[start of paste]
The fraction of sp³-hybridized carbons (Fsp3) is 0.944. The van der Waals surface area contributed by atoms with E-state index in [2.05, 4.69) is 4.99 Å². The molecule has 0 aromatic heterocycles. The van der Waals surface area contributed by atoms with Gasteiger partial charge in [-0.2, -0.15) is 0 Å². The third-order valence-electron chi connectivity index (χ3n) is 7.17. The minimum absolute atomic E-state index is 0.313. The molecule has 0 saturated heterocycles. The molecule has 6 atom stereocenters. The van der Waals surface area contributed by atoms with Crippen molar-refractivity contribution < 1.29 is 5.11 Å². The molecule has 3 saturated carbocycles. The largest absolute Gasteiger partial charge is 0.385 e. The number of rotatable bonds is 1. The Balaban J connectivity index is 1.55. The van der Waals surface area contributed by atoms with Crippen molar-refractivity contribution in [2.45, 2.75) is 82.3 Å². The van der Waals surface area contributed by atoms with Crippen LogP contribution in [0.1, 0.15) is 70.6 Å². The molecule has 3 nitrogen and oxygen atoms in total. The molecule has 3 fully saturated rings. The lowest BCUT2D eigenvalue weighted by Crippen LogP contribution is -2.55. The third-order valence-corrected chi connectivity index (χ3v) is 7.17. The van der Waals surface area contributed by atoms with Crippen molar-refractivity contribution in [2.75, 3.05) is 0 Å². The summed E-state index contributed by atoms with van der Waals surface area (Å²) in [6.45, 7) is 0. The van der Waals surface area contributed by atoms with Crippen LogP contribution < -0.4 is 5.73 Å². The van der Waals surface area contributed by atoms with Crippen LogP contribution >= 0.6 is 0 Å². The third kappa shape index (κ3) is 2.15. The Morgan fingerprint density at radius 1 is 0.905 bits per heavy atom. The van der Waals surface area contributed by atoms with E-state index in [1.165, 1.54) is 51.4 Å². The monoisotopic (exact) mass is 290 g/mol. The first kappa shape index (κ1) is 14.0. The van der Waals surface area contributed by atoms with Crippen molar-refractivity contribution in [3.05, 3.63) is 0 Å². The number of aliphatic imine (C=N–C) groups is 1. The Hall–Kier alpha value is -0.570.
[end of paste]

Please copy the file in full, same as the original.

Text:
The fraction of sp³-hybridized carbons (Fsp3) is 0.944. The van der Waals surface area contributed by atoms with E-state index in [2.05, 4.69) is 4.99 Å². The molecule has 0 aromatic heterocycles. The van der Waals surface area contributed by atoms with Gasteiger partial charge in [-0.2, -0.15) is 0 Å². The third-order valence-electron chi connectivity index (χ3n) is 7.17. The minimum absolute atomic E-state index is 0.313. The molecule has 0 saturated heterocycles. The molecule has 6 atom stereocenters. The van der Waals surface area contributed by atoms with Crippen molar-refractivity contribution < 1.29 is 5.11 Å². The molecule has 3 saturated carbocycles. The largest absolute Gasteiger partial charge is 0.385 e. The number of rotatable bonds is 1. The Balaban J connectivity index is 1.55. The van der Waals surface area contributed by atoms with Crippen molar-refractivity contribution in [2.45, 2.75) is 82.3 Å². The van der Waals surface area contributed by atoms with Crippen LogP contribution in [0.1, 0.15) is 70.6 Å². The molecule has 3 nitrogen and oxygen atoms in total. The molecule has 3 fully saturated rings. The lowest BCUT2D eigenvalue weighted by Crippen LogP contribution is -2.55. The third-order valence-corrected chi connectivity index (χ3v) is 7.17. The van der Waals surface area contributed by atoms with Crippen molar-refractivity contribution in [2.75, 3.05) is 0 Å². The summed E-state index contributed by atoms with van der Waals surface area (Å²) in [6.45, 7) is 0. The van der Waals surface area contributed by atoms with Crippen LogP contribution < -0.4 is 5.73 Å². The van der Waals surface area contributed by atoms with Crippen LogP contribution >= 0.6 is 0 Å². The third kappa shape index (κ3) is 2.15. The Morgan fingerprint density at radius 1 is 0.905 bits per heavy atom. The van der Waals surface area contributed by atoms with E-state index in [1.165, 1.54) is 51.4 Å². The monoisotopic (exact) mass is 290 g/mol. The first kappa shape index (κ1) is 14.0. The van der Waals surface area contributed by atoms with Crippen molar-refractivity contribution in [3.05, 3.63) is 0 Å². The number of aliphatic imine (C=N–C) groups is 1. The Hall–Kier alpha value is -0.570.